French President Francois Hollande on Tuesday vowed to deal with the fallout from his affair with an actress in private, defiantly batting away questions over the future of his partner, Valerie Trierweiler.
Looking stiff and stressed at a packed press conference, the French Socialist Party leader said the couple were going through “painful moments” and indicated that the status of his long-term girlfriend would be clarified before a scheduled trip to the US next month.
Trierweiler, France’s de facto first lady, has been invited to accompany Hollande on the official visit.
She has been in hospital since Friday with stress linked to last week’s revelation that Hollande, 59, has been having a secret liaison with actress Julie Gayet, 41.
Asked directly if Trierweiler was still France’s first lady, Hollande insisted on the troubled couple’s right to privacy.
“Everyone in their personal lives can go through tough times. That is the case [for me]. These are painful moments, but I have one principle: these private affairs are dealt with in private. This is neither the time nor the place to do it so I will not be responding to any questions about my private life,” he said.
The instruction did the trick and Hollande visibly relaxed as it became apparent he was not going be given the kind of grilling a leader in Britain or the US could have expected in similar circumstances.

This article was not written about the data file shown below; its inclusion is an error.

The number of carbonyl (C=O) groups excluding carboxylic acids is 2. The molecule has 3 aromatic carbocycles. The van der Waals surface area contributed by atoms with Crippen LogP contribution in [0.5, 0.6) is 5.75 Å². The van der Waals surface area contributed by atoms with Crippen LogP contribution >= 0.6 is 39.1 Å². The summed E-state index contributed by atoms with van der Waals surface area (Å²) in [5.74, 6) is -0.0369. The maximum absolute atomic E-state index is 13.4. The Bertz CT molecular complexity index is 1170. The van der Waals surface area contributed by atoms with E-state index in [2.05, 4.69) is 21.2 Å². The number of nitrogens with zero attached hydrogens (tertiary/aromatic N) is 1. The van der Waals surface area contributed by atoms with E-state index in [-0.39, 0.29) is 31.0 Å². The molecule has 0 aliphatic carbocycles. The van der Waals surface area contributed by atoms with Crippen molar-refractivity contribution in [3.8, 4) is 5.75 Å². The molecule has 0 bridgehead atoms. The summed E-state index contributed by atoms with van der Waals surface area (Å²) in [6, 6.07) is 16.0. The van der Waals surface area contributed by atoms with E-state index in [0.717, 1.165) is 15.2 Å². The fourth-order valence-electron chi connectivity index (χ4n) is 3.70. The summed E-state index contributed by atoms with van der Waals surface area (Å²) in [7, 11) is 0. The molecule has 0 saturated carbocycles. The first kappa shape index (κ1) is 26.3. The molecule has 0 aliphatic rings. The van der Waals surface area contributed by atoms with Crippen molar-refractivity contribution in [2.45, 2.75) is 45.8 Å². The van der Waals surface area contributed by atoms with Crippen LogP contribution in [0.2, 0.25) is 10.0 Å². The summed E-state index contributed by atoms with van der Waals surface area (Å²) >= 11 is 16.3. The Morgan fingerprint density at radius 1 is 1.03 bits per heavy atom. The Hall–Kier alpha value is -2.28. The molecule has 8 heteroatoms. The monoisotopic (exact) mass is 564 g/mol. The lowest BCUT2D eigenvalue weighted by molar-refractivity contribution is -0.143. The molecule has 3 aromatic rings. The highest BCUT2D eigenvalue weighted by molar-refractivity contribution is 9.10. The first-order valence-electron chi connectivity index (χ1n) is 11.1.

After the first question, Hollande was not asked directly about Trierweiler until questioned on her health nearly two hours later.
“She’s resting and I have no further comment to make,” he said.
In Washington, White House spokesman Jay Carney would not be drawn on whether Trierweiler would be visiting and only said that US President Barack Obama was looking forward to seeing Hollande.
Trierweiler, 48, was admitted to hospital hours after glossy magazine Closer published a series of photographs reportedly showing Hollande and Gayet arriving separately for trysts at an apartment close to the Elysee Palace.
Media reports claimed that the former journalist was suffering from low blood pressure, exhaustion and a “severe case of the blues.”
Hollande reiterated his “total indignation” over Closer’s intrusion into his private life, but said he would not be taking legal action over the report, which he has not denied.
Friends and political allies of Hollande had urged him to move quickly to clarify the situation by stating clearly if he is still in a relationship with Trierweiler. Instead, he opted to put off a public announcement of any decision the couple have made about their future.
Friends of Trierweiler have been quoted in French media as saying she is willing to forgive Hollande if he ends things with Gayet.
As well as the position of Trierweiler, who has a staff of five funded by the taxpayers, the affair raised questions about whether Hollande risked his safety by visiting the actress at the borrowed apartment.
Sebastien Valiela, the photographer who took the incriminating pictures, said it was obvious that Hollande was inadequately protected, but the French president has insisted that his security had never been compromised.
Hollande, whose approval rates are already the lowest of any French president of recent times, seems to have avoided any significant political damage from the scandal.
Polls suggest just more than three in four voters believe Hollande’s love life is his own business and one survey even showed a slight upturn in support for the beleaguered leader.